1move2011

The Things They Carried

Having just spent several sweaty hours helping newly arrived first-year students lug their personal possessions up residence-hall stairs during Elmhurst’s annual move-in day on August 25, Ryan Maguire had earned the right to speak as an expert on the dangers of dorm-room overpacking. So he took a break from lifting mini-fridges and big-screen TVs outside Niebuhr Hall to suggest that there was something new students could do without.

“You really don’t need all those cleaning supplies,” Maguire said. “You never use them.”

Maguire, a junior from Gurnee, was one of 30 members of Elmhurst’s football team lending their muscle power to the Class of 2015’s big move last week. About 300 new first-years were laying claim to their new campus quarters. They began arriving early on what would prove to be a steamy 90-degree day, pulling up in vehicles packed nearly to the roof with snacks and clothes and consumer electronics. Maguire and his teammates were waiting for them, ready to help with the heavy lifting.

The luckiest football players were stationed outside Cureton Hall, with its elevators and air conditioning. Others had to navigate as many as four flights of stairs. They weren’t the only ones making the climb, of course.

“You see a lot of sweaty parents going up and down the stairs today,” Christine Smith, the College’s director of residence life, said. Mothers and fathers lugged desk chairs and floor lamps and throw rugs and newly purchased designer bedding down corridors and into the rooms their children would occupy for the year ahead. The move, after all, represented one last chance for them to demonstrate their parental devotion by risking major lower-back pain.

The sheer volume of personal possessions being moved was impressive. “It sometimes looks like they’re trying to cram an entire house into a dorm room,” said Mick Savage, a professor of kinesiology and Elmhurst’s director of service-learning, who was on campus along with other faculty for that afternoon’s new student convocation.

Choosing what to bring to campus may be, for some students, the first major dilemma of their post-scholastic lives. They do not lack for advice. Seventeen magazine’s list of must-have items includes an egg-crate mattress pad, an iron and ironing board, and spill-proof travel mugs. Some students coordinate room-decorating details with their new roommates via Facebook long before they meet on campus. The smartest take care to consult Elmhurst’s twin lists of items to bring (coffee pots, outlet strips, trash cans) and leave behind (grills, waterbeds, drum sets).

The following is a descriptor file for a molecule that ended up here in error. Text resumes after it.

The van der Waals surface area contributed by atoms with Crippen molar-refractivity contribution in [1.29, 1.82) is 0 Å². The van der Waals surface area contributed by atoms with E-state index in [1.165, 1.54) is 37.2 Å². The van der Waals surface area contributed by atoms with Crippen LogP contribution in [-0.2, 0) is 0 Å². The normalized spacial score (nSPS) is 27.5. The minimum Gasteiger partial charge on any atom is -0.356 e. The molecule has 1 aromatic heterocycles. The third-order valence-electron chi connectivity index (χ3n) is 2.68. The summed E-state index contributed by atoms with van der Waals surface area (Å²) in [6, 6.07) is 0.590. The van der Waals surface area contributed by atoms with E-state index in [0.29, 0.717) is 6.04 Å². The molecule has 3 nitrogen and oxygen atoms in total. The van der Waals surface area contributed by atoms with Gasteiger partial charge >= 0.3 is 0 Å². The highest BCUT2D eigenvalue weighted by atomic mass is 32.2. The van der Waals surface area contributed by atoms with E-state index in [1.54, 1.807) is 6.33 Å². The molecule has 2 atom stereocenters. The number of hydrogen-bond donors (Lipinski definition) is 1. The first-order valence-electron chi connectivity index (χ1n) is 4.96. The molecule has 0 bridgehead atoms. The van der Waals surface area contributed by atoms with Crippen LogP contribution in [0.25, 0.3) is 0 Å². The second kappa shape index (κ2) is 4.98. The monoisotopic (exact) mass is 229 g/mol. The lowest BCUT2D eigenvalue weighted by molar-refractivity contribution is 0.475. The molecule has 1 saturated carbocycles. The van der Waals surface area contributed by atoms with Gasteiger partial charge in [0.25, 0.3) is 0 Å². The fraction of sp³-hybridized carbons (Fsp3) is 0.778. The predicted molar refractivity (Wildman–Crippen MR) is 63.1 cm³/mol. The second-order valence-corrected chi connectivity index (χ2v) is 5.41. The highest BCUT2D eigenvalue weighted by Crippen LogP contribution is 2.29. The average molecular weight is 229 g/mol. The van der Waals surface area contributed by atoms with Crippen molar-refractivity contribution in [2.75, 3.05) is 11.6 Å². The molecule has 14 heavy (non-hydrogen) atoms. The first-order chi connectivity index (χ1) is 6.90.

In a photo of one particularly monastic-looking 1920s-era dorm room from the College’s archives, the only personal items visible are a shelf full of books and a collection of school pennants strung near the ceiling. You could visit a lot of residence hall rooms today without ever encountering either a bookshelf or a pennant.

Every generation seems to make its own choices about what it will need on campus. Larry Carroll, the executive director of the Center for Professional Excellence, remembered heading off to Lewis University in the mid-1960s with a set of reference books since rendered obsolete by Google. Professor of English Ron Wiginton said he arrived at the University of Florida in 1973 with an eight-track tape player and a set of enormous speakers that made his room a campus focal point for ultra-loud airings of Peter Frampton albums.

If anything has changed since then, it is that so much of the stuff students bring to campus has shrunken to pocket-size. “Every year the technology gets smaller,” said Smith. And yet for Elmhurst’s newest students and their families, the challenge of moving all their stuff into their new homes is no less daunting—and only the first step in making the transition to life on campus. Which is why so many seemed so glad to have the help of veteran movers like Maguire.

Of course, the heaviest load for some new students can’t really be measured at all.

“The biggest thing I brought to college with me was my trepidation,” Wiginton said. “And a lot of these students are just as anxious as I was.”

If that’s a load some members of the Class of 2015 have to bear, they can rest a little easier knowing that they have help handling it.

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